In Barbados, Attorney General Adriel Brathwaite has ruled out the possibility of the legalization of marijuana there.

But a lot of money is being made from the illegal trade in marijuana.

“I made about 50 grand (thousand dollars) already from marijuana –say about 60,” Delplesche told I-Witness News, adding that he used EC$25,000 to buy a car, which a friend wrecked in an accident.

There is also a lot of money being made from legal marijuana, the growth of which is expected to outstrip the expansion of the global smartphone market, according to the State of Legal Marijuana Markets, a report released in the United States last year.

Further, in the U.S. states of Washington and Colorado, legalization of marijuana may draw as much as US$2.1 billion in revenue from new taxes in five years, according to Bloomberg, a premier site for business and financial market news. In Colorado, legalization may produce US$23 million a year in revenue.

A few years ago, Gonsalves described as “rubbish” the statements by some that marijuana contributes significantly to the economy of St. Vincent and the Grenadines.

(Read also: Gonsalves once said ganja contributing significantly to SVG’s economy is ‘rubbish’)

Back then, he noted, instead, the burden on the healthcare system of injuries resulting from the illegal trade, and the strain on law enforcement and the judicial system.

But today, he is calling for foresight regarding medical marijuana.

“One of the problems that I foresee is that if we don’t address this, and even if we address it now, there’s still the great danger that in the next 10 years, we will be buying pharmaceutical products involving marijuana from the great US of A.

“We may well find that a cross border trade taking place where we are put at a disadvantage,” he told I-WITNESS NEWS.

The prospect of medical marijuana in SVG and CARICOM has excited longtime activist for the decriminalization of marijuana, Junior “Spirit” Cottle.

“I compliment it. It is a marvelous step,” he said, adding that marijuana is “a healing herb and, for years, it has been kept away from people who need it.

“And if it comes on board, we have to take advantage of it,” said Cottle a former head of the now defunct Marijuana Growers Association.

Cottle said that while he is not sure how much benefit, financially, can be derived from medical marijuana in the region, there are examples from further afield.

“The bigger countries like the United States, Canada, they are already into it. And let us see what advantage we can take by using the herb for medicinal reason and other reasons also, like recreation and industrial; but we take it one step at a time,” said Cottle, who made it clear that he supports the decriminalization, rather than the legalization of marijuana.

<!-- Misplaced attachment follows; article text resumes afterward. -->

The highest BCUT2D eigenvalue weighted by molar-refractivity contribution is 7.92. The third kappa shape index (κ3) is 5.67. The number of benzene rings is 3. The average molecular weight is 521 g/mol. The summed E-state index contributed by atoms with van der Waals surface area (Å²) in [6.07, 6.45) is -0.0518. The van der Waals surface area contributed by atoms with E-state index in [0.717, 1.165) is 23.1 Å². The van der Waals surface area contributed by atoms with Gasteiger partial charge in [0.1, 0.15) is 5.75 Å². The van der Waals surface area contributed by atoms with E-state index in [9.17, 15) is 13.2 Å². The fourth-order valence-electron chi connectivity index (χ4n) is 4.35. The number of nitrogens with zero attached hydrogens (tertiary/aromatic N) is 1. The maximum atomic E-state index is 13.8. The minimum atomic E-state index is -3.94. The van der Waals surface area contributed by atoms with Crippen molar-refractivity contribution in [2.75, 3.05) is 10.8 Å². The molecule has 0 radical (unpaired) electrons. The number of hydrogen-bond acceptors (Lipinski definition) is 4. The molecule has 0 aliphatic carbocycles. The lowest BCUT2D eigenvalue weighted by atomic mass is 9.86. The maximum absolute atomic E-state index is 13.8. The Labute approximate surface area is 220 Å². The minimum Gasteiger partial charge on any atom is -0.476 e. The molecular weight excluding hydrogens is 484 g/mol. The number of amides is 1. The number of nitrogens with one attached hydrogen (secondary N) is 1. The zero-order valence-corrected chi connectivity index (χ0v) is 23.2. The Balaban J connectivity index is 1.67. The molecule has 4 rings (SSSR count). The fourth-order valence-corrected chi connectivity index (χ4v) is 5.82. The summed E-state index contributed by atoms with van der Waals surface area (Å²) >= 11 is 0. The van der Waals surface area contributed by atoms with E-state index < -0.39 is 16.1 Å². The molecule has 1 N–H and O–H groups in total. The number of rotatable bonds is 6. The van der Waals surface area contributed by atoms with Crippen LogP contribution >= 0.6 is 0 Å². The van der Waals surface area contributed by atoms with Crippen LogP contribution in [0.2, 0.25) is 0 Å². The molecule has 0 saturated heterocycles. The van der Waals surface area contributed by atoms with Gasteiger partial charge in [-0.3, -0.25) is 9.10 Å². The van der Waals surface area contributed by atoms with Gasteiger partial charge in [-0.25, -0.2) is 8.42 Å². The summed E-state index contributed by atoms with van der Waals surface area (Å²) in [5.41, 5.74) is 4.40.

Herbalist, Sonjay Johnson also supports the move toward medical marijuana.

“Knowledge is progressing … and I am not surprised that the benefits of marijuana have come forth. So, let’s just embrace it. I know from my own knowledge of herbs that marijuana has had some therapeutic value, but I never expect the day when it would become so widespread and so acceptable.”

But it might be some time yet before Vincentians see the decriminalization of marijuana for medicinal purposes.

“It is very difficult to do it single state, particularly a state as small as St. Vincent and the Grenadines,” Gonsalves told I-WITNESS NEWS.

“But, if we do it as CARICOM, even if every country doesn’t do it at the same time but there is a decision that we can do it, it makes it easier for it to be done.

“For instance, we share experience with Jamaica. Jamaica is far advanced in terms of medical marijuana,” he said.

Gonsalves, however, said there is “a healthy debate” taking place about the issue, adding that this is what he called for — “a rational discussion on the question”.

But while Delplesche, the resident of North Leeward, knows of the money to be made and is pleased with the move towards medical marijuana, he is also wary of government involvement.

“If the government has to step in, you might have to plant it in a smaller portion and eat smaller,” he told I-Witness News.

One reply on “FEATURE: Regional leaders to debate medical marijuana”

  1. Peter Binose says:

    I say pull down Buccament Bay Resort and turn the land back to farmers to grow ganja. It will be more profitable, bring more tourists to SVG and be of a greater help in funding some local politics.

    I just wonder what all the lawyers in SVG will do without the ganga people to represent in court. Without them the number of lawyers will need to be cut from hundreds to three or four.